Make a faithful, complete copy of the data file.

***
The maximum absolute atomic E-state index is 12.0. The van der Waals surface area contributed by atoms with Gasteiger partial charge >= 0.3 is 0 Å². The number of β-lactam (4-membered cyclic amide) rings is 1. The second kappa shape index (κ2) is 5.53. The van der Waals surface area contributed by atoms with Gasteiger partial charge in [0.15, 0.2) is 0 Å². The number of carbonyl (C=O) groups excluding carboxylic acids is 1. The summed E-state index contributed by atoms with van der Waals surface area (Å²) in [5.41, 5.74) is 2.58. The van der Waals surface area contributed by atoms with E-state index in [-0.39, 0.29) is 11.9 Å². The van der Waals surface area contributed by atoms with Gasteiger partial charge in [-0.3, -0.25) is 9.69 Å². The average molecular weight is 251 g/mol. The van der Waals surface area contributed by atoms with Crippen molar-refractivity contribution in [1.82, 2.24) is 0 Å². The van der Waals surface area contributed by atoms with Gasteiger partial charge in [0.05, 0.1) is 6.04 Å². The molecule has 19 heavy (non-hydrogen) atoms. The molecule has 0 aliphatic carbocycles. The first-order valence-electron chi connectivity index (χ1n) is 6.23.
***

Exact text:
The maximum absolute atomic E-state index is 12.0. The van der Waals surface area contributed by atoms with Gasteiger partial charge >= 0.3 is 0 Å². The number of β-lactam (4-membered cyclic amide) rings is 1. The second kappa shape index (κ2) is 5.53. The van der Waals surface area contributed by atoms with Gasteiger partial charge in [0.15, 0.2) is 0 Å². The number of carbonyl (C=O) groups excluding carboxylic acids is 1. The summed E-state index contributed by atoms with van der Waals surface area (Å²) in [5.41, 5.74) is 2.58. The van der Waals surface area contributed by atoms with E-state index in [-0.39, 0.29) is 11.9 Å². The van der Waals surface area contributed by atoms with Gasteiger partial charge in [-0.3, -0.25) is 9.69 Å². The average molecular weight is 251 g/mol. The van der Waals surface area contributed by atoms with Crippen molar-refractivity contribution in [1.82, 2.24) is 0 Å². The van der Waals surface area contributed by atoms with Gasteiger partial charge in [0.05, 0.1) is 6.04 Å². The molecule has 19 heavy (non-hydrogen) atoms. The molecule has 0 aliphatic carbocycles. The first-order valence-electron chi connectivity index (χ1n) is 6.23.